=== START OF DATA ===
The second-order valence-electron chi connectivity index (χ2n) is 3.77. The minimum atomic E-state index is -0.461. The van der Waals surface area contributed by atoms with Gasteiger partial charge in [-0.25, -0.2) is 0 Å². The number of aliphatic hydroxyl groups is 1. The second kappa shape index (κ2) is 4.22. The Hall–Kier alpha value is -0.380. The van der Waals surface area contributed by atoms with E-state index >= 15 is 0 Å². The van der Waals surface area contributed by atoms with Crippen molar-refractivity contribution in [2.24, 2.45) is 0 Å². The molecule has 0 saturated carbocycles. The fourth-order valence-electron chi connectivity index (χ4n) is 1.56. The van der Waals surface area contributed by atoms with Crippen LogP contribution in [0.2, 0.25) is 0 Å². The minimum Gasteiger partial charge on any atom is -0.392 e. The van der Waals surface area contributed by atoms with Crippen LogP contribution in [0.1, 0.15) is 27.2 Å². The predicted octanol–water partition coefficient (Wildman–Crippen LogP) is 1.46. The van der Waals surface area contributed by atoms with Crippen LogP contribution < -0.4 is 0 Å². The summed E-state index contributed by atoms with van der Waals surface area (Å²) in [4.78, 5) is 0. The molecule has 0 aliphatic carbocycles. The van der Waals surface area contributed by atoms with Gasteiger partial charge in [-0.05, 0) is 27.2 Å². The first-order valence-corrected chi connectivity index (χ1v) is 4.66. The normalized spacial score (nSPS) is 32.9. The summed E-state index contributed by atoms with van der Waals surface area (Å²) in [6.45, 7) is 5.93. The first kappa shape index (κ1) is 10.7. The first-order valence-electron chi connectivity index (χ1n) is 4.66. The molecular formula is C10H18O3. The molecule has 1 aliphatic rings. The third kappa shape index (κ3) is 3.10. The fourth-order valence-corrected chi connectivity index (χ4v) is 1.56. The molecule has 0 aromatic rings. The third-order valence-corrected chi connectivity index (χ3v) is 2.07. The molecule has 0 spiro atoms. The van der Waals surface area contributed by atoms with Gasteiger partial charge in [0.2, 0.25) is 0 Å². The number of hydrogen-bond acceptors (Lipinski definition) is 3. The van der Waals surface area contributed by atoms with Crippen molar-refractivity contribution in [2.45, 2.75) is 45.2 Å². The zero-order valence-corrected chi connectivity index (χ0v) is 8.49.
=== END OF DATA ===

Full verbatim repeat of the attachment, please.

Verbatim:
The second-order valence-electron chi connectivity index (χ2n) is 3.77. The minimum atomic E-state index is -0.461. The van der Waals surface area contributed by atoms with Gasteiger partial charge in [-0.25, -0.2) is 0 Å². The number of aliphatic hydroxyl groups is 1. The second kappa shape index (κ2) is 4.22. The Hall–Kier alpha value is -0.380. The van der Waals surface area contributed by atoms with E-state index >= 15 is 0 Å². The van der Waals surface area contributed by atoms with Crippen molar-refractivity contribution in [2.24, 2.45) is 0 Å². The molecule has 0 saturated carbocycles. The fourth-order valence-electron chi connectivity index (χ4n) is 1.56. The van der Waals surface area contributed by atoms with Crippen LogP contribution in [0.2, 0.25) is 0 Å². The minimum Gasteiger partial charge on any atom is -0.392 e. The van der Waals surface area contributed by atoms with Crippen LogP contribution in [0.1, 0.15) is 27.2 Å². The predicted octanol–water partition coefficient (Wildman–Crippen LogP) is 1.46. The van der Waals surface area contributed by atoms with Crippen LogP contribution < -0.4 is 0 Å². The summed E-state index contributed by atoms with van der Waals surface area (Å²) in [4.78, 5) is 0. The molecule has 0 aliphatic carbocycles. The van der Waals surface area contributed by atoms with Gasteiger partial charge in [-0.05, 0) is 27.2 Å². The first-order valence-corrected chi connectivity index (χ1v) is 4.66. The normalized spacial score (nSPS) is 32.9. The summed E-state index contributed by atoms with van der Waals surface area (Å²) in [6.45, 7) is 5.93. The first kappa shape index (κ1) is 10.7. The first-order valence-electron chi connectivity index (χ1n) is 4.66. The molecular formula is C10H18O3. The molecule has 1 aliphatic rings. The third kappa shape index (κ3) is 3.10. The fourth-order valence-corrected chi connectivity index (χ4v) is 1.56. The molecule has 0 aromatic rings. The third-order valence-corrected chi connectivity index (χ3v) is 2.07. The molecule has 0 spiro atoms. The van der Waals surface area contributed by atoms with Gasteiger partial charge in [0.2, 0.25) is 0 Å². The number of hydrogen-bond acceptors (Lipinski definition) is 3. The van der Waals surface area contributed by atoms with Crippen molar-refractivity contribution in [2.45, 2.75) is 45.2 Å². The zero-order valence-corrected chi connectivity index (χ0v) is 8.49.